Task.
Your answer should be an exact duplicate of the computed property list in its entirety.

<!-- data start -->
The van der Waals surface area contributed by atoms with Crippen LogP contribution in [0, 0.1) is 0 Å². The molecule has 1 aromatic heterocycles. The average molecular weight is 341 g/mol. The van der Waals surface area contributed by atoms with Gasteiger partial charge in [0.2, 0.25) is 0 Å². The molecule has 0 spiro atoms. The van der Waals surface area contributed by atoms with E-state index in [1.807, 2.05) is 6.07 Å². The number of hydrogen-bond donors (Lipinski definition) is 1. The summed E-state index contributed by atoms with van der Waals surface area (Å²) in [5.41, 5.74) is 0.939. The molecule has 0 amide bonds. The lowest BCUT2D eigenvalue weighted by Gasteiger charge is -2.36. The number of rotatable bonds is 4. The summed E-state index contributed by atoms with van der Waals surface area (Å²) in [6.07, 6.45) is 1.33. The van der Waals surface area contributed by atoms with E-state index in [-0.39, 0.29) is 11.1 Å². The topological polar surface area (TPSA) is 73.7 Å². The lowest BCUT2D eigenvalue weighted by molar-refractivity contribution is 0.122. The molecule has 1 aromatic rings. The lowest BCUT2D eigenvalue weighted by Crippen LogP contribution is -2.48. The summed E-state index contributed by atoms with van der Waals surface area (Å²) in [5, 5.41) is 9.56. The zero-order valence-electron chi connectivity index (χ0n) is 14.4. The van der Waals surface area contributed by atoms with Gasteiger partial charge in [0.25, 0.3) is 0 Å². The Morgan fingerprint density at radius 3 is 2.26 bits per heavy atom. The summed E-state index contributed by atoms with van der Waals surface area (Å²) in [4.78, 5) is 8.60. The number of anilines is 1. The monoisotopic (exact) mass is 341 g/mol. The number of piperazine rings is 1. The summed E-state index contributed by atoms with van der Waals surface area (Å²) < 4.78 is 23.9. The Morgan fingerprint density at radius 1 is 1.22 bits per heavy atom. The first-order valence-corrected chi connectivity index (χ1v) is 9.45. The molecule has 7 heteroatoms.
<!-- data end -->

The van der Waals surface area contributed by atoms with Crippen LogP contribution in [0, 0.1) is 0 Å². The molecule has 1 aromatic heterocycles. The average molecular weight is 341 g/mol. The van der Waals surface area contributed by atoms with Gasteiger partial charge in [0.2, 0.25) is 0 Å². The molecule has 0 spiro atoms. The van der Waals surface area contributed by atoms with E-state index in [1.807, 2.05) is 6.07 Å². The number of hydrogen-bond donors (Lipinski definition) is 1. The summed E-state index contributed by atoms with van der Waals surface area (Å²) in [5.41, 5.74) is 0.939. The molecule has 0 amide bonds. The lowest BCUT2D eigenvalue weighted by Gasteiger charge is -2.36. The number of rotatable bonds is 4. The summed E-state index contributed by atoms with van der Waals surface area (Å²) in [6.07, 6.45) is 1.33. The van der Waals surface area contributed by atoms with E-state index in [-0.39, 0.29) is 11.1 Å². The topological polar surface area (TPSA) is 73.7 Å². The lowest BCUT2D eigenvalue weighted by molar-refractivity contribution is 0.122. The molecule has 1 aromatic rings. The lowest BCUT2D eigenvalue weighted by Crippen LogP contribution is -2.48. The summed E-state index contributed by atoms with van der Waals surface area (Å²) in [5, 5.41) is 9.56. The zero-order valence-electron chi connectivity index (χ0n) is 14.4. The van der Waals surface area contributed by atoms with Gasteiger partial charge in [0.25, 0.3) is 0 Å². The Morgan fingerprint density at radius 3 is 2.26 bits per heavy atom. The summed E-state index contributed by atoms with van der Waals surface area (Å²) in [4.78, 5) is 8.60. The number of anilines is 1. The monoisotopic (exact) mass is 341 g/mol. The number of piperazine rings is 1. The summed E-state index contributed by atoms with van der Waals surface area (Å²) < 4.78 is 23.9. The Morgan fingerprint density at radius 1 is 1.22 bits per heavy atom. The first-order valence-corrected chi connectivity index (χ1v) is 9.45. The molecule has 7 heteroatoms.